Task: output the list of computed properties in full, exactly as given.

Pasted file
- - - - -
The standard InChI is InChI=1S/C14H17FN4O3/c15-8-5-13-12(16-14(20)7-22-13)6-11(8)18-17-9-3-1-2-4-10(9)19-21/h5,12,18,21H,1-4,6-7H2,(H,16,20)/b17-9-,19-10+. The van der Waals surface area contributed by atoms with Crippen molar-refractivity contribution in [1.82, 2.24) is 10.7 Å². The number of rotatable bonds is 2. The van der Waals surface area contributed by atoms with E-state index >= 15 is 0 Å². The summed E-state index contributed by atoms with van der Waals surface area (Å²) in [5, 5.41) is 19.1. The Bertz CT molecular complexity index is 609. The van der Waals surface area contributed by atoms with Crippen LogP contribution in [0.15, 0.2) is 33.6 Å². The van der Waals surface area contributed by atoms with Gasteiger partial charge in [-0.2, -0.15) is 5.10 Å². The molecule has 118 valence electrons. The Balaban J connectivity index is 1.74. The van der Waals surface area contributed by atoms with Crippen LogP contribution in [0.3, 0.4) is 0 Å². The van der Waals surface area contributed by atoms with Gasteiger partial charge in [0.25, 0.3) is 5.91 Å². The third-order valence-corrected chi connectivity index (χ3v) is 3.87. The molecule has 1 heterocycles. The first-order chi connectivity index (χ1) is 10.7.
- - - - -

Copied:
The standard InChI is InChI=1S/C14H17FN4O3/c15-8-5-13-12(16-14(20)7-22-13)6-11(8)18-17-9-3-1-2-4-10(9)19-21/h5,12,18,21H,1-4,6-7H2,(H,16,20)/b17-9-,19-10+. The van der Waals surface area contributed by atoms with Crippen molar-refractivity contribution in [1.82, 2.24) is 10.7 Å². The number of rotatable bonds is 2. The van der Waals surface area contributed by atoms with E-state index >= 15 is 0 Å². The summed E-state index contributed by atoms with van der Waals surface area (Å²) in [5, 5.41) is 19.1. The Bertz CT molecular complexity index is 609. The van der Waals surface area contributed by atoms with Crippen LogP contribution in [0.15, 0.2) is 33.6 Å². The van der Waals surface area contributed by atoms with Gasteiger partial charge in [-0.2, -0.15) is 5.10 Å². The molecule has 118 valence electrons. The Balaban J connectivity index is 1.74. The van der Waals surface area contributed by atoms with Crippen LogP contribution in [0.3, 0.4) is 0 Å². The van der Waals surface area contributed by atoms with Gasteiger partial charge in [0.25, 0.3) is 5.91 Å². The third-order valence-corrected chi connectivity index (χ3v) is 3.87. The molecule has 1 heterocycles. The first-order chi connectivity index (χ1) is 10.7.